CHAPEL HILL – The message of the Moral Monday protests echoed throughout the celebrations of Martin Luther King, Jr., Day as the community gathered to remember the fight for equality that the civil rights leader began decades ago.
Orange County Commissioner and civil rights attorney Mark Dorosin was the keynote speaker for the Chapel Hill Carrboro NAACP’s annual event Monday to remember Dr. King, this year with the theme, “A Day of Redemption.”
“What Dr. King showed us of so powerfully and what the Moral Monday Movement reminded us of is that we fight back by standing together against the politics of injustice,” Dorosin said.
The day kicked off with a rally in the Peace and Justice Plaza. Activists then marched down Franklin Street to the First Baptist Church of Chapel Hill for music, prayer and special messages to honor the pastor, activist, and humanitarian.
Dr. King would have been 85 years old on January 15.
Many of the day’s speeches compared the Moral Monday peaceful demonstrations of 2013 against the policies of the Republican-led General Assembly to the efforts of Civil Rights movement in the 1960s. Dorosin talked about the significance of keeping the movement alive.
“We must insist that our public officials and our policymakers consider the impact of exclusion in every decision that they make in our name,” Dorosin said. “We must hold ourselves accountable in all our actions that that ensure equal treatment for everyone in our community. I think that is what Dr. King meant when he said we must strive for the ‘understanding, creative, redemptive good will of all people.’”
Senator Valerie Foushee (Dem.), who represents Orange and Chatham Counties, spoke at the rally on Franklin Street and marched alongside her constituents and local elected officials from the three municipalities
“It is so good to see so many of you here this morning. It says to me, and I hope it says to everyone here, that we are serious about realizing the dream,” Foushee said.
Former State Senator Ellie Kinnaird retired last August after nine terms of service due to frustration over what was happening in the State legislature. She said she was tired of watching the reversal of “many progressive measures” which she and others had pushed through.
Kinnaird spoke about the importance of not forgetting Dr. King’s teachings and remembering the people who she said were most impacted by the State’s law changes.
“I am a survivor of a vicious legislative attack on me, on Valerie, on women, the elderly, the middle class, the disabled, and most of all on the poor,” Kinnaird said.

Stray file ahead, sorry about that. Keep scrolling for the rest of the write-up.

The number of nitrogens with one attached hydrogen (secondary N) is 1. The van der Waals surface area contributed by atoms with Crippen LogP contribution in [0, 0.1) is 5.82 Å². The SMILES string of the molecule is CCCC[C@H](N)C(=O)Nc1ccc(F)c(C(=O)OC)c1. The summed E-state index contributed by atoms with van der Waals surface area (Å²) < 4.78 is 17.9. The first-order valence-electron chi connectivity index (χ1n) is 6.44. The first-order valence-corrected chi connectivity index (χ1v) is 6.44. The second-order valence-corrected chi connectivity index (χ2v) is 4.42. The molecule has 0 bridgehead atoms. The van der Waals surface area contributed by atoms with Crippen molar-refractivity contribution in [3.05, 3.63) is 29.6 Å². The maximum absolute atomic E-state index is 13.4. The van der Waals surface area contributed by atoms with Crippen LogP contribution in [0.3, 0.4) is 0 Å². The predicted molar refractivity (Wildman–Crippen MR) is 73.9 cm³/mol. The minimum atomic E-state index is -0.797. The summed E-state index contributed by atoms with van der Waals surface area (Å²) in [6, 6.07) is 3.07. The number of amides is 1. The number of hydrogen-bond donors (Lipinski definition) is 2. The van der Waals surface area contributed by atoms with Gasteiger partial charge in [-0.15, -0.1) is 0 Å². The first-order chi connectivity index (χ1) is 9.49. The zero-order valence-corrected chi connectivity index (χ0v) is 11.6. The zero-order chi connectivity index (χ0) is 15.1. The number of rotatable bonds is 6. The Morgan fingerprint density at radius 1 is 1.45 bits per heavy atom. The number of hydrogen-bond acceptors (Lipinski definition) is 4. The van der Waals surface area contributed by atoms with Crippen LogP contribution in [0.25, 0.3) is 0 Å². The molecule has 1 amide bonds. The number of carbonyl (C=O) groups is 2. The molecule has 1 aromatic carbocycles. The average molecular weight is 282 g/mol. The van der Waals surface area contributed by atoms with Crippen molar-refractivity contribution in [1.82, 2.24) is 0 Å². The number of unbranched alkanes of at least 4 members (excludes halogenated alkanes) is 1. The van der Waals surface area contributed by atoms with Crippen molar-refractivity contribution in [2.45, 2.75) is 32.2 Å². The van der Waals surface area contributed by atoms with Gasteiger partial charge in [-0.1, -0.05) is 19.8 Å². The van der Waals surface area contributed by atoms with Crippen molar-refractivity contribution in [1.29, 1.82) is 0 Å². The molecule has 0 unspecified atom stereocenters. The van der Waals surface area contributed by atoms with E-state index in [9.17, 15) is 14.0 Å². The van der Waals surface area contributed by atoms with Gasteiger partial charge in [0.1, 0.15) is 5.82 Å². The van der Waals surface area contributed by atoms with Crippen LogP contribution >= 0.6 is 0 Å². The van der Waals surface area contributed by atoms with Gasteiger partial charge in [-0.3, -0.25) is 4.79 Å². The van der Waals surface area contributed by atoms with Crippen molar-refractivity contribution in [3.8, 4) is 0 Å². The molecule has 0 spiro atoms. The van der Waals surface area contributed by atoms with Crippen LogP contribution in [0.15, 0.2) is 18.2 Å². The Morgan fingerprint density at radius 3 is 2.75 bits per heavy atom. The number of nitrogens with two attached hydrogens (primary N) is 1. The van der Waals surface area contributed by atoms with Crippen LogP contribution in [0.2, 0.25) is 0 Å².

Sa’a Mohammed, a student at UNC, said she was touched by the diverse crowd that gathered to rally and march down Franklin Street together.
“The fact that we are able to unite this way is such a significant thing and it makes me really hopeful and optimistic for the future and the fact that we will be able to overcome some of the challenges that are still facing our society,” Mohammed shared.
Minister Michelle Laws, former president of the Chapel Hill-Carrboro NAACP, gave one of the most passionate speeches of the day and received a standing ovation for her call to action.
“We are here today to send a message to Governor George Wallace—I’m sorry—I mean, to let Governor Pat McCrory and the likes of Art Pope know that you cannot block the doors of opportunity for the masses and expect to sit comfortably in your seats of power,” Laws said.
Each year, activists in the Chapel Hill-Carrboro community also join in the annual State NAACP’s Historic Thousands on Jones Street (HKonJ) march on Raleigh. This year it is happening on February 8 and will be combined with a Moral Monday rally.
MLK Day rally marshal Minister Robert Campbell, current president of our local NAACP chapter, was one of the many who encouraged people to attend the Moral March on Raleigh and rekindle the movement.
“We have to work together in order for political, social, economic and education change to take place and to be sustained. We cannot think that for a moment that the movement is for a minute. It is forever,” Campbell said.
Other Moments of the Day
During Monday’s service, those arrested during Moral Monday were also recognized. Some shared their experience of being arrested and why they felt moved to do so.
Civil rights attorney Al McSurley introduced Dorosin and recounted the time when the two first met. Dorosin joined McSurley’s law firm when the practice was on Franklin Street above the Rathskeller. Dorosin is now Managing Attorney at the UNC Center for Civil Rights. Both are representing Moral Monday arrestees in court.
Diane Robertson was presented with the Rebecca Clark Award for her work in voter registration efforts.
Francis and Marguerite Coyle were awarded the Dr. Martin Luther King, Jr. Community Service Award.